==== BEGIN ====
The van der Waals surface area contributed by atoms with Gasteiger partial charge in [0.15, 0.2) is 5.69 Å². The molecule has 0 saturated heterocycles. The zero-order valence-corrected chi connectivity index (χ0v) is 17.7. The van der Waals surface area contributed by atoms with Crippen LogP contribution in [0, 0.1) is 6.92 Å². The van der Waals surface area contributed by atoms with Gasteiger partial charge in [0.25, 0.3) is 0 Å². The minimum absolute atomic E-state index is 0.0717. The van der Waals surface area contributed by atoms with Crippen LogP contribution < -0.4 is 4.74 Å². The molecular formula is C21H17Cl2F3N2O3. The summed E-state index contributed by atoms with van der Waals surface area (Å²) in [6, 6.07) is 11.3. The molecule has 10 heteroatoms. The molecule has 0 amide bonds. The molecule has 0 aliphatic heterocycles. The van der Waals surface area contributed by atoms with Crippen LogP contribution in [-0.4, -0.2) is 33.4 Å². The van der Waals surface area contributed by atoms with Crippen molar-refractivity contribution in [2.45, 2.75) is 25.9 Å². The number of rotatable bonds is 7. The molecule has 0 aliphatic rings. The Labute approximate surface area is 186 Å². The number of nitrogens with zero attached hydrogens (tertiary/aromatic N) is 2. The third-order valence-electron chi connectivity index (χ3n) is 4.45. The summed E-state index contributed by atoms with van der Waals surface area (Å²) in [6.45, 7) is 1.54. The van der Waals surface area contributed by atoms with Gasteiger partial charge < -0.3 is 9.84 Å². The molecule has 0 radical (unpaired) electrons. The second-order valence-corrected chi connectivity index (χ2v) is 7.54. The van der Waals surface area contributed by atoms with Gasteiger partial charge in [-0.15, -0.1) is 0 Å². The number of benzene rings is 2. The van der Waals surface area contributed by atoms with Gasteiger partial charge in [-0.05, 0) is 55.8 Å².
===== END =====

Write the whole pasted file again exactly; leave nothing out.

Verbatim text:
The van der Waals surface area contributed by atoms with Gasteiger partial charge in [0.15, 0.2) is 5.69 Å². The molecule has 0 saturated heterocycles. The zero-order valence-corrected chi connectivity index (χ0v) is 17.7. The van der Waals surface area contributed by atoms with Crippen LogP contribution in [0, 0.1) is 6.92 Å². The van der Waals surface area contributed by atoms with Gasteiger partial charge in [0.25, 0.3) is 0 Å². The minimum absolute atomic E-state index is 0.0717. The van der Waals surface area contributed by atoms with Crippen LogP contribution < -0.4 is 4.74 Å². The molecular formula is C21H17Cl2F3N2O3. The summed E-state index contributed by atoms with van der Waals surface area (Å²) in [6, 6.07) is 11.3. The molecule has 10 heteroatoms. The molecule has 0 amide bonds. The molecule has 0 aliphatic heterocycles. The van der Waals surface area contributed by atoms with Crippen LogP contribution in [-0.4, -0.2) is 33.4 Å². The van der Waals surface area contributed by atoms with Crippen molar-refractivity contribution in [2.45, 2.75) is 25.9 Å². The number of rotatable bonds is 7. The molecule has 0 aliphatic rings. The Labute approximate surface area is 186 Å². The number of nitrogens with zero attached hydrogens (tertiary/aromatic N) is 2. The third-order valence-electron chi connectivity index (χ3n) is 4.45. The summed E-state index contributed by atoms with van der Waals surface area (Å²) in [6.45, 7) is 1.54. The van der Waals surface area contributed by atoms with Gasteiger partial charge < -0.3 is 9.84 Å². The molecule has 0 radical (unpaired) electrons. The second-order valence-corrected chi connectivity index (χ2v) is 7.54. The van der Waals surface area contributed by atoms with Gasteiger partial charge in [-0.15, -0.1) is 0 Å². The number of benzene rings is 2. The van der Waals surface area contributed by atoms with Gasteiger partial charge in [-0.05, 0) is 55.8 Å².